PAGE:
Transposable elements (TEs) are now recognized not only as parasitic DNA, whose spread in the genome must be controlled by the host, but also as major players in genome evolution and regulation1–6. Long INterspersed Element-1 (LINE-1 or L1), the only currently autonomous mobile transposon in humans, occupies 17% of the genome and continues to generate inter- and intra-individual genetic variation, in some cases resulting in disease1–7. Nonetheless, how L1 activity is controlled and what function L1s play in host gene regulation remain incompletely understood. Here, we use CRISPR/Cas9 screening strategies in two distinct human cell lines to provide the first genome-wide survey of genes involved in L1 retrotransposition control. We identified functionally diverse genes that either promote or restrict L1 retrotransposition. These genes, often associated with human diseases, control the L1 lifecycle at transcriptional or post-transcriptional levels and in a manner that can depend on the endogenous L1 sequence, underscoring the complexity of L1 regulation. We further investigated L1 restriction by MORC2 and human silencing hub (HUSH) complex subunits MPP8 and TASOR8. HUSH/MORC2 selectively bind evolutionarily young, full-length L1s located within transcriptionally permissive euchromatic environment, and promote H3K9me3 deposition for transcriptional silencing. Interestingly, these silencing events often occur within introns of transcriptionally active genes and lead to down-regulation of host gene expression in a HUSH/MORC2-dependent manner. Together, we provide a rich resource for studies of L1 retrotransposition, elucidate a novel L1 restriction pathway, and illustrate how epigenetic silencing of TEs rewires host gene expression programs.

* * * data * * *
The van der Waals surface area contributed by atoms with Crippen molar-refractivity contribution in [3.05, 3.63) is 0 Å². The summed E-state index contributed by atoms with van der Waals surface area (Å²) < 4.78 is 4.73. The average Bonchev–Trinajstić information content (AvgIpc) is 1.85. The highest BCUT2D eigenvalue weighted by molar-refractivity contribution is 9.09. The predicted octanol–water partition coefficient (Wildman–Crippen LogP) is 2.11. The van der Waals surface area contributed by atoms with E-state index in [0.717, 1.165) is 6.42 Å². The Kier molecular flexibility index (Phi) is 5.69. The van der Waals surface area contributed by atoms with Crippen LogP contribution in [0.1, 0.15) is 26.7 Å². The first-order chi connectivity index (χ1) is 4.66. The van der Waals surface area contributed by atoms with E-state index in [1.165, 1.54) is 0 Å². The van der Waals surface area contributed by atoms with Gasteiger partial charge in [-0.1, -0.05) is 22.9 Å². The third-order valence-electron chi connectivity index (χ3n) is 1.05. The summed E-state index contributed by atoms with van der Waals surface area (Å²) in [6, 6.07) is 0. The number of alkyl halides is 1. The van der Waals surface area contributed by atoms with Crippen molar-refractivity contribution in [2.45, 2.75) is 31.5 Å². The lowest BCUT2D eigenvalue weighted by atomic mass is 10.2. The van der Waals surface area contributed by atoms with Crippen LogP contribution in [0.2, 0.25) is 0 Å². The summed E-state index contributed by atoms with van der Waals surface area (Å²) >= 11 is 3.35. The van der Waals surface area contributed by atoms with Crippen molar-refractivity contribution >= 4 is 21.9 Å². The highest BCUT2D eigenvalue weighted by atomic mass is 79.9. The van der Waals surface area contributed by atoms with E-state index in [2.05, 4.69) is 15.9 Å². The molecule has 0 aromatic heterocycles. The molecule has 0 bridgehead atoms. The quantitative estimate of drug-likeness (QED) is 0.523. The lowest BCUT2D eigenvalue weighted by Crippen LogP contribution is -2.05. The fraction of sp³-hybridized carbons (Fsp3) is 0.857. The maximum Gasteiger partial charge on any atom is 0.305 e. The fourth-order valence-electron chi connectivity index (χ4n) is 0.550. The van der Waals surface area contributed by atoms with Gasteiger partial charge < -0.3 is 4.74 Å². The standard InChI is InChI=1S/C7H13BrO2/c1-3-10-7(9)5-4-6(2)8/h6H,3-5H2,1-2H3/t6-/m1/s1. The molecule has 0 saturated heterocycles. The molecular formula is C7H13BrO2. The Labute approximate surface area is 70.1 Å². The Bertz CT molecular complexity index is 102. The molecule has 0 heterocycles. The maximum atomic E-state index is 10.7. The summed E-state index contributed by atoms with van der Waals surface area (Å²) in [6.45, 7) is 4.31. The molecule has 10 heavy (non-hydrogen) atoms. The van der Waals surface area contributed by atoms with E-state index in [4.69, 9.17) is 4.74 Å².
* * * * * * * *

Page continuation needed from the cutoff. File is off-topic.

This table contains genome-wide screen results in K562 cells and HeLa cells.
This table contains the secondary screen results in K562 cells and HeLa cells.
The sequence of sgRNAs in this study.
This table contains the sequences of oligonucleotides used in this work.